Overview of Disability
Disability Back Pay
Requirements for Disability
Applications for disability
Tips and Advice for Disability Claims
How long does Disability take?
Winning Disability Benefits
Common Mistakes after a Denial
Mental Disability Benefits
Denials for Disability
Appeals for denied claims
Disability Benefits from SSA
Child Disability Benefits
Qualifications and How to Qualify
Working and Disability
Disability Awards and Notices
Disability Lawyers, Hiring Attorneys
Social Security List of Conditions
What Social Security considers disabling
Medical Evidence and Disability
Filing for Disability Benefits
Eligibility for Disability Benefits
SSD SSI Definitions
SSDRC authored by Tim Moore
Ask a question, get an answer
If Social Security Turns Down My Case Can I apply For Disability A Second Time?
The simple answer to this question is yes. An individual can apply for disability as many times as they wish to apply. However, is it best to reapply for disability if your initial disability claim is denied?
No, statistically, it is not to an individualís advantage to file a new claim if their initial disability claim is denied. It is far more advantageous for an individual to file an appeal of the denial of their disability case than to file another new disability claim. Only thirty five percent of initial disability claims result in an approval of disability benefits.
On the other hand, roughly two thirds of all disability cases are approved for disability benefits at the administrative law judge hearing, which represents the second appeal in the SSA system.
So how does an individual get to an administrative law judge hearing? If an individualís initial disability claim is denied, they have a sixty-five day appeal period to file their first appeal, a request for reconsideration appeal. The reconsideration appeal is sent to the same state disability agency (DDS, which stands for disability determination services) for a medical decision.
And, as you might guess, there are very few approvals at this level of the disability process. The reason for this is simple. Reconsideration appeals are sent to the same agency for a decision and the process is exactly the same as what happened on the initial claim (the disability application). The only difference is that another disability examiner makes the medical decision.
Frankly, not many initial decisions are overturned at the reconsideration level because all disability examiners are bound by the same medical and vocational disability guidelines and there is very little flexibility in the decison-making process.
National statistics indicate only about ten to fifteen percent of all reconsiderations are disability approvals. For most individuals the request for reconsideration is just a stepping-stone to an administrative law judge hearing, which is the second appeal that a claimant may have.
In the end, individuals who file an appeal of their initial disability claim through to the level of an administrative law judge hearing are far more likely to win their disability benefits than those who file new disability claims following the denial of a prior claim. Why is this? The fact that administrative law judges have far more flexibility in making their disability decisions than state disability agency examiners is part of the answer.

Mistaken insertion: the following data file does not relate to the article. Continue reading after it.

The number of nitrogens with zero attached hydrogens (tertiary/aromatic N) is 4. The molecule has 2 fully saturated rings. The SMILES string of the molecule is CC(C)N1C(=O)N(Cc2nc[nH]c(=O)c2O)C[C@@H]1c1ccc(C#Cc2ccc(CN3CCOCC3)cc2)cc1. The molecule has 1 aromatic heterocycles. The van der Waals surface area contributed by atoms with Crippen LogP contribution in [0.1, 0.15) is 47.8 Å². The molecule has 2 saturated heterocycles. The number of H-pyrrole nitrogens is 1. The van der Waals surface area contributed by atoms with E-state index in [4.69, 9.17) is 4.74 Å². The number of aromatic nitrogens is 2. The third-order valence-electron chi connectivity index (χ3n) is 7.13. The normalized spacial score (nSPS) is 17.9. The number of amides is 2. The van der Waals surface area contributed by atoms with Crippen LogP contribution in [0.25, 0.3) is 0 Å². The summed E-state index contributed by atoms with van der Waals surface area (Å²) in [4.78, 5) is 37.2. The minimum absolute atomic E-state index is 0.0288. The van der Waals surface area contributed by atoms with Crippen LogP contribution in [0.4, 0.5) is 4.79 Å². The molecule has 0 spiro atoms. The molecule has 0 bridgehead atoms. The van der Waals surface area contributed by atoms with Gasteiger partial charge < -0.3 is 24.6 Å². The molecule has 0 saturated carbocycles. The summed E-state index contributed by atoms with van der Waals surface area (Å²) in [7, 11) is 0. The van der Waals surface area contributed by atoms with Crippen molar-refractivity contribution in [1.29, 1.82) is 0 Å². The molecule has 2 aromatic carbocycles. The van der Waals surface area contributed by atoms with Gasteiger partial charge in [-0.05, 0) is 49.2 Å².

However, most claimants who go to hearings before federal judges have representation in the form of a disability attorney or a non-attorney disability representative.
When representation is at hand, the case is generally made stronger as a result of case preparation that involves the claimant's representative obtaining updated medical records, statements from the claimant's treating physician, or physicians, as well as a review of the social security file, including the pior decisions that were made by disability examiners at the initial claim and reconsideration appeal levels.
By understanding why the case was previously denied at both levels, the representative can develop a greater understanding of what is needed to better substantiate the case in terms of evidence and a rationale for approval (to be presented to the judge).
Return to: Social Security Disability Resource Center, or read answers to Questions
Information on the following topics can be found here: Social Security Disability Questions and in these subsections:
Frequently asked questions about getting Denied for Disability Benefits | FAQ on Disability Claim Representation | Info about Social Security Disability Approvals and Being Approved | FAQ on Social Security Disability SSI decisions | The SSD SSI Decision Process and what gets taken into consideration | Disability hearings before Judges | Medical exams for disability claims | Applying for Disability in various states | Selecting and hiring Disability Lawyers | Applying for Disability in North Carolina | Recent articles and answers to questions about SSD and SSI
These pages answer some of the most basic questions for individuals who are considering filing a claim.
Filing for disability - How to file for SSD or SSI and the Information that is needed by Social Security
How to Apply for Disability - What medical conditions can you apply and qualify for?
Applying for Disability - How long does it take to get Social Security Disability or SSI benefits?
What happens if I file a disability application and it is denied by a disability examiner or Judge?
How to Prove you are disabled and qualify to win disability benefits
How do you prove your disability case if you have a mental condition or impairment?
Social Security Disability Back pay and How Long it Takes to Qualify for it and receive it
Social Security Disability SSI - Eligibility Requirements and Qualifications Criteria